reduce()--what is it good for? (was: Re: reduce() anomaly?)

Alex Martelli aleax at aleax.it
Fri Nov 7 11:08:24 CET 2003


Bob Gailer wrote:
   ...
> One's prior programming experience can affect one's view of reduce. My
> favorite language, prior to Python, was APL. APL's native data container
> is the array, and reduce is a native operator in APL. So we used reduce a

I've done a _lot_ of APL and APL2 (albeit well before I met Python --
basically in the 1978-1988 time frame) and I don't think that "affects
my view of reduce" _in Python_ -- any more than (e.g.) having done a
lot of Scheme would affect my view of lambda and tail recursion _in
Python_, a lot of Icon that of generators, a lot of Perl that of RE's, ...

Basically, the old quip about "coding Fortran in any language" does not
apply to Fortran _only_: you can, up to a point, code (APL, Icon, Scheme,
Perl, ...) in any language... but it's _still_ basically a bad idea.

Mastering a language means (in part) mastering the idioms thereof --
what works well/smoothly/elegantly in that language, what most of that
language's best practitioners _do_.  Knowledge of other languages --
the more the merrier -- can help, giving you perspective, but in the
end it shouldn't really affect your view of the target language.

The reduce method of Numeric's ufuncs _is_ a good, close analogy
for APL's reduce (more generally, APL concepts -- though not syntax --
do help a lot with Numeric, far more than they do with base Python).
Numeric.add.reduce(xs) IS a perfect equivalent to APL's +/xs -- if
xs is a Numeric.array (else the conversion overhead's gonna kill you:-):

$ timeit.py -c -s'import Numeric' -s'import operator' -s'xs=range(9999)'
'reduce(operator.add, xs)'
100 loops, best of 3: 2.9e+03 usec per loop
$ timeit.py -c -s'import Numeric' -s'import operator' -s'xs=range(9999)'
'Numeric.add.reduce(xs)'
10 loops, best of 3: 2.2e+04 usec per loop
$ timeit.py -c -s'import Numeric' -s'import operator' -s'xs=range(9999)'
'sum(xs)'
1000 loops, best of 3: 1.15e+03 usec per loop
$ timeit.py -c -s'import Numeric' -s'import operator' -s'xs=range(9999)'
-s'xa=Numeric.array(xs)' 'Numeric.add.reduce(xa)'
10000 loops, best of 3: 54 usec per loop

Yeah, I know, speed isn't everything.  But when the speed of a perfectly
analogous operation drops by two times (from reduce to sum) or even
more when it drops by 50 times (from reduce on a list to Numeric.add.
reduce on a Numeric.array) one _does_ get a sense of when one's using
a language "reasonably idiomatically" -- within the design space of that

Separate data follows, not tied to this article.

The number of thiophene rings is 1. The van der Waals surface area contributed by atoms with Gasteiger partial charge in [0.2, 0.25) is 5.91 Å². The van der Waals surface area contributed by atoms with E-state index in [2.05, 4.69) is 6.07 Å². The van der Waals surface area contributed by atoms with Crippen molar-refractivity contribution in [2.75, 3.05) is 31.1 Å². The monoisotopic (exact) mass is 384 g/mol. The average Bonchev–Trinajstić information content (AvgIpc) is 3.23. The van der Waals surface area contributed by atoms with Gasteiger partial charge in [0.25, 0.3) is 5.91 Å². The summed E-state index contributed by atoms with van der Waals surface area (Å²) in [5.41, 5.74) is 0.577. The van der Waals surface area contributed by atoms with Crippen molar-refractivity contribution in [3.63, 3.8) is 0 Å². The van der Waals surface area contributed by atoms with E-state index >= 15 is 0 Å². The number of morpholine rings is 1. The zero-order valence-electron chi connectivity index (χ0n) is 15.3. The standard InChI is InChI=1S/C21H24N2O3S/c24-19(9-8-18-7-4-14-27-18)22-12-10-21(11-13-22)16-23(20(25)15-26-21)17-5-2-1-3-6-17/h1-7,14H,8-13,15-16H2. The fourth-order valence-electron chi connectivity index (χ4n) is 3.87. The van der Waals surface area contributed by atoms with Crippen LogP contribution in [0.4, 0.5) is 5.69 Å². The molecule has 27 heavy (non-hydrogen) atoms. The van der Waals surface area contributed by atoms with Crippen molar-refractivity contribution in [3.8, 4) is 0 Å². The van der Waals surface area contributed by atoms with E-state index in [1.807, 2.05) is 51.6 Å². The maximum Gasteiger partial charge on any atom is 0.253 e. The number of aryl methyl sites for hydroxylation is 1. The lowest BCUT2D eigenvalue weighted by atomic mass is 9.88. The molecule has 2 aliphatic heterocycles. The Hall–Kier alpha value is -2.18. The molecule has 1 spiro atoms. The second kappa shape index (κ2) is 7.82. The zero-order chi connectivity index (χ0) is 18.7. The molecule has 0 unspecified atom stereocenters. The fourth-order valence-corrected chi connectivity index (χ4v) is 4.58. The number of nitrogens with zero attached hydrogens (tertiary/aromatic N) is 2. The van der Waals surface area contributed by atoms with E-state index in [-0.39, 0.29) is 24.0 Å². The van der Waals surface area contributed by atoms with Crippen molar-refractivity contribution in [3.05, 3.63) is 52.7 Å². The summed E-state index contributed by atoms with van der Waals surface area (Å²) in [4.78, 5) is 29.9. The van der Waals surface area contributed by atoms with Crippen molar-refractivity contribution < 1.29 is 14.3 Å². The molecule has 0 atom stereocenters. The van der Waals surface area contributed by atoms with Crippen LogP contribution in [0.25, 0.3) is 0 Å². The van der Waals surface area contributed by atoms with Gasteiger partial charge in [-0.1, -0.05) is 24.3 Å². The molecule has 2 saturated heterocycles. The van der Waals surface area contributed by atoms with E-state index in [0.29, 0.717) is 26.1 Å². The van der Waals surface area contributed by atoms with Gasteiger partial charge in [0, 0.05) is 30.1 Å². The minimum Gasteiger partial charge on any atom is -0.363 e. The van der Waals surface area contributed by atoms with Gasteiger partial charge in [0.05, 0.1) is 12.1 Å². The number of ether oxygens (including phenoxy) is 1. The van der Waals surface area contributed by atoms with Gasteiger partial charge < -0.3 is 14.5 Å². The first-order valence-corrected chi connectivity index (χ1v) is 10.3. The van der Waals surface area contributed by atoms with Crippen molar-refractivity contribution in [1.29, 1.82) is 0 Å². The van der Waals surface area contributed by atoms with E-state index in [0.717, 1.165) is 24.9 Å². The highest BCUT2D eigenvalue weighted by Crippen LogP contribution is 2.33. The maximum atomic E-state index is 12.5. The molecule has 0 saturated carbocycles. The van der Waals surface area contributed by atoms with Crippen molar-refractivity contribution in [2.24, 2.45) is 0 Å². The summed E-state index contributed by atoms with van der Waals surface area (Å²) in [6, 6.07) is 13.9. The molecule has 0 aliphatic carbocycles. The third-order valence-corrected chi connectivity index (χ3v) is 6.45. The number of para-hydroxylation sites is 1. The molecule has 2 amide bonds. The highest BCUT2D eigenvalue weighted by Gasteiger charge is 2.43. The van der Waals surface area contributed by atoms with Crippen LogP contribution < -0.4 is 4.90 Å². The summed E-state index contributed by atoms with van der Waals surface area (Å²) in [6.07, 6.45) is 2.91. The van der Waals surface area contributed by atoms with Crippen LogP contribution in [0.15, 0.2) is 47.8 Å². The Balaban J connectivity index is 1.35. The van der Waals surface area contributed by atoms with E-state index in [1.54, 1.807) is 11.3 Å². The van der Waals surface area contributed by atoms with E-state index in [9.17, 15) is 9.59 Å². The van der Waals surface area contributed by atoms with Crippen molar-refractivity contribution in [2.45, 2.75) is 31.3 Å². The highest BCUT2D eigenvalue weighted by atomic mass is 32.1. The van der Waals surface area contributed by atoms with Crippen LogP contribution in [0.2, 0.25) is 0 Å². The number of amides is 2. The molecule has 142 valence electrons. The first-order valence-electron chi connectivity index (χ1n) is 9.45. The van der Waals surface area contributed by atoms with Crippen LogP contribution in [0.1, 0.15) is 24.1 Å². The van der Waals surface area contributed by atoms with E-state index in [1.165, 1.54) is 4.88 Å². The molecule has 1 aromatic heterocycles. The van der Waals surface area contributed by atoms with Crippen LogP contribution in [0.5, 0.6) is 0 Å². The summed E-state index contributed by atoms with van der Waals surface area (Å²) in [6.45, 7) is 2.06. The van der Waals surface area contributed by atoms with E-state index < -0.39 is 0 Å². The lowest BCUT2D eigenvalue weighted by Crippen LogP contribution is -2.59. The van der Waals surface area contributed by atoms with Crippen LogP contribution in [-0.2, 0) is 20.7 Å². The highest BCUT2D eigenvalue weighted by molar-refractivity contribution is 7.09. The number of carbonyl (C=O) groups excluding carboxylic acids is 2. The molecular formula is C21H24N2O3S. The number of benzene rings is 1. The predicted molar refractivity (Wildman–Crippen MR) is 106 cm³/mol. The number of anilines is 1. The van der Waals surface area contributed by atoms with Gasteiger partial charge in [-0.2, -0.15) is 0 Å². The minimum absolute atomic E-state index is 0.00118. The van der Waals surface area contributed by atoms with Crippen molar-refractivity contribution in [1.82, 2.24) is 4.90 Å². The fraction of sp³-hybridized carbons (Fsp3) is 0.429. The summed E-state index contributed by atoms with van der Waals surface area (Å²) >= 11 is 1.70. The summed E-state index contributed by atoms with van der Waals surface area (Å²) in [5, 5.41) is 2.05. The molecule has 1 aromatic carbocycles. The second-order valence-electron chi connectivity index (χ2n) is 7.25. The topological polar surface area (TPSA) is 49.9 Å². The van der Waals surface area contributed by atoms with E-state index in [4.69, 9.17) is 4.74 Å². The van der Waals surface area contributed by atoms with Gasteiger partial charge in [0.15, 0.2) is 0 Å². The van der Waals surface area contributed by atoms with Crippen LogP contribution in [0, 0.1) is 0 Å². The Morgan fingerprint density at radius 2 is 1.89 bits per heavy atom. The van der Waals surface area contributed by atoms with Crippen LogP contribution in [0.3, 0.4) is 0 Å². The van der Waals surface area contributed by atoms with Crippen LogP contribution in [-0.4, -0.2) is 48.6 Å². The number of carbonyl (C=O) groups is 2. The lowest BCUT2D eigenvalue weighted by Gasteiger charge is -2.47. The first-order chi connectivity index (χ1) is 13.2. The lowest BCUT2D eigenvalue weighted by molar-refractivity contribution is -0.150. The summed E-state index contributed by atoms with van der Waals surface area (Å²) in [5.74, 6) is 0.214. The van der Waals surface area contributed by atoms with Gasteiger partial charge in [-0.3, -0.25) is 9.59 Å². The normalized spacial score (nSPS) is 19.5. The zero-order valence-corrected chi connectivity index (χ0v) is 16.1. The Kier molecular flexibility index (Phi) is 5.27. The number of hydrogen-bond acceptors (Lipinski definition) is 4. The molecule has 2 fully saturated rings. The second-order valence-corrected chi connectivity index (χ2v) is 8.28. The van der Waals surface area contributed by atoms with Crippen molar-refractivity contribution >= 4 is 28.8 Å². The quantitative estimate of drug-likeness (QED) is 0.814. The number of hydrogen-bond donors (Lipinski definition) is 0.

language, within the pathways most often taken by the language's best
practitioners and therefore most likely to be solid and optimized.


> companion of reduce in APL is scan, which did reduce but preserved all the
> intermediate values (cumulative sum for example).

Yep, that's e.g. Numeric.add.accumulate in Numeric + Python.


> To expand your reduce horizons in Python, consider reduce as a way to
> examine the relationship between successive pairs of a sequence. For
> example one might wants the difference between successive elements: given
> seq = [1,3,4,7] we'd like a differences == [2,1,3].
> 
> differences = []
> def neighborDifference(left, right):
>    differences.append(right - left)
>    return right
> reduce(neighborDifference, seq)

def difs_reduce(seq):
    differences = []
    def neighborDifference(left, right):
       differences.append(right - left)
       return right
    reduce(neighborDifference, seq)
    return differences

def difs_zip(seq):
    return [ b-a for a, b in zip(seq,seq[1:]) ]

import itertools
def difs_izip(seq):
    return [ b-a for a, b in itertools.izip(seq,seq[1:]) ]

def difs_loop(seq):
    differences = []
    it = iter(seq)
    a = it.next()
    for b in it:
        differences.append(b-a)
        a = b
    return differences

$ timeit.py -c -s'import a' -s'x=range(9999)' 'a.difs_reduce(x)'
100 loops, best of 3: 1.8e+04 usec per loop
$ timeit.py -c -s'import a' -s'x=range(9999)' 'a.difs_zip(x)'
100 loops, best of 3: 1.8e+04 usec per loop

so, the list comprehension with zip has just the same performance
as the clever use of reduce -- and is far more concise.  But if
you're looking for speed, then the humble loop...:

timeit.py -c -s'import a' -s'x=range(9999)' 'a.difs_loop(x)'
100 loops, best of 3: 9e+03 usec per loop

...is twice as fast!  Simplicity isn't to be sneered at.  And
if you're keep for higher-level reasoning and expression, itertools
is quite good for that:

timeit.py -c -s'import a' -s'x=range(9999)' 'a.difs_izip(x)'
100 loops, best of 3: 7.6e+03 usec per loop

a one-liner, and another 15% speed boost wrt the humble loop.
[I can shave another 10% performance improvement with an
experimental 'w2' type I've coded to do specifically the
window-by-two job, but that small level of acceleration is
probably not enough to justify an extra type...;-)]


Yeah, I know, sigh, I come across as a micro-optimization freak,
which most definitely _ISN'T_ the point.  I'm using speed and
concision as proxies for *idiomatic use* -- simplicity and
elegance and maintainability... "elegance" &c we could argue about
forever, so I go for numbers that aren't quite as arguable:-).


I think reduce (like apply, filter, and probably map too) has had
its day but really doesn't have enough good use cases any more, in 
this day and age of list comprehensions and iterator-tools, to 
justify its existence as a Python built-in except for legacy reasons.


Alex





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